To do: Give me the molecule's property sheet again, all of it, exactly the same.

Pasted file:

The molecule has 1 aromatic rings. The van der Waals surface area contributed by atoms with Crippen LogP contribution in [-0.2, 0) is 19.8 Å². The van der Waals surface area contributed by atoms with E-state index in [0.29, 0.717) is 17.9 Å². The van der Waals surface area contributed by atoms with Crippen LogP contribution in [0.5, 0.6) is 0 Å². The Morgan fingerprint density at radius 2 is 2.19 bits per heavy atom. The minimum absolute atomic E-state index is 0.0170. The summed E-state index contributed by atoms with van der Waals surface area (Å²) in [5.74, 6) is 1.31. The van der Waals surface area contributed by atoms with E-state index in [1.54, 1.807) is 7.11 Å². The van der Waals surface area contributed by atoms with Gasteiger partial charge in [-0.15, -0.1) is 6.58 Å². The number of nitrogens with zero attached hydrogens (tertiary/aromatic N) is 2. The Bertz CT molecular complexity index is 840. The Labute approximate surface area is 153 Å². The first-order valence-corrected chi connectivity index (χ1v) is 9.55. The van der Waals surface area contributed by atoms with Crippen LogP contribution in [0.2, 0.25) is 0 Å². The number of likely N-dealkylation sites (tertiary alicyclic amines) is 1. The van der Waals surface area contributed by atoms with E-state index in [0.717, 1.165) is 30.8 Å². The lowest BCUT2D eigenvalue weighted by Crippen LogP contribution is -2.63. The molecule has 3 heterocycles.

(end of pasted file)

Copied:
The molecule has 1 aromatic rings. The van der Waals surface area contributed by atoms with Crippen LogP contribution in [-0.2, 0) is 19.8 Å². The van der Waals surface area contributed by atoms with E-state index in [0.29, 0.717) is 17.9 Å². The van der Waals surface area contributed by atoms with Crippen LogP contribution in [0.5, 0.6) is 0 Å². The Morgan fingerprint density at radius 2 is 2.19 bits per heavy atom. The minimum absolute atomic E-state index is 0.0170. The summed E-state index contributed by atoms with van der Waals surface area (Å²) in [5.74, 6) is 1.31. The van der Waals surface area contributed by atoms with E-state index in [1.54, 1.807) is 7.11 Å². The van der Waals surface area contributed by atoms with Gasteiger partial charge in [-0.15, -0.1) is 6.58 Å². The number of nitrogens with zero attached hydrogens (tertiary/aromatic N) is 2. The Bertz CT molecular complexity index is 840. The Labute approximate surface area is 153 Å². The first-order valence-corrected chi connectivity index (χ1v) is 9.55. The van der Waals surface area contributed by atoms with Crippen LogP contribution in [0.2, 0.25) is 0 Å². The number of likely N-dealkylation sites (tertiary alicyclic amines) is 1. The van der Waals surface area contributed by atoms with E-state index in [0.717, 1.165) is 30.8 Å². The lowest BCUT2D eigenvalue weighted by Crippen LogP contribution is -2.63. The molecule has 3 heterocycles.